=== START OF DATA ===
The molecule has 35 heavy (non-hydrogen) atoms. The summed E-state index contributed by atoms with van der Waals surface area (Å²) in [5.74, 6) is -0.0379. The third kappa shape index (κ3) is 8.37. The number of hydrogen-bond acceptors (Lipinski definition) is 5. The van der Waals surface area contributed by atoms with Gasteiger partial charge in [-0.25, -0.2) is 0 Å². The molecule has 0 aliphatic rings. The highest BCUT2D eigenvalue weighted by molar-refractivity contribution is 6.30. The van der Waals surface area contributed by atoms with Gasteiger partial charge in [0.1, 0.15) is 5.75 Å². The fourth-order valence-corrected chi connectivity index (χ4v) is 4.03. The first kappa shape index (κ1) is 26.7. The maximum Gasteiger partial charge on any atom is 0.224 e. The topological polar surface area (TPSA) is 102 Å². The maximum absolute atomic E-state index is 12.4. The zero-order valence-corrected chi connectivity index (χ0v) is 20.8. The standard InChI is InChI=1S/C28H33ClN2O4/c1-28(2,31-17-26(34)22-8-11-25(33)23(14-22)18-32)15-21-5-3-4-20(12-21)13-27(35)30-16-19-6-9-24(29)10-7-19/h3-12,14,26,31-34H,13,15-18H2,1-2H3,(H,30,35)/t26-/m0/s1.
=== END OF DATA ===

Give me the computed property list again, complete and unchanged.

The molecule has 35 heavy (non-hydrogen) atoms. The summed E-state index contributed by atoms with van der Waals surface area (Å²) in [5.74, 6) is -0.0379. The third kappa shape index (κ3) is 8.37. The number of hydrogen-bond acceptors (Lipinski definition) is 5. The van der Waals surface area contributed by atoms with Gasteiger partial charge in [-0.25, -0.2) is 0 Å². The molecule has 0 aliphatic rings. The highest BCUT2D eigenvalue weighted by molar-refractivity contribution is 6.30. The van der Waals surface area contributed by atoms with Gasteiger partial charge in [0.1, 0.15) is 5.75 Å². The fourth-order valence-corrected chi connectivity index (χ4v) is 4.03. The first kappa shape index (κ1) is 26.7. The maximum Gasteiger partial charge on any atom is 0.224 e. The topological polar surface area (TPSA) is 102 Å². The maximum absolute atomic E-state index is 12.4. The zero-order valence-corrected chi connectivity index (χ0v) is 20.8. The standard InChI is InChI=1S/C28H33ClN2O4/c1-28(2,31-17-26(34)22-8-11-25(33)23(14-22)18-32)15-21-5-3-4-20(12-21)13-27(35)30-16-19-6-9-24(29)10-7-19/h3-12,14,26,31-34H,13,15-18H2,1-2H3,(H,30,35)/t26-/m0/s1.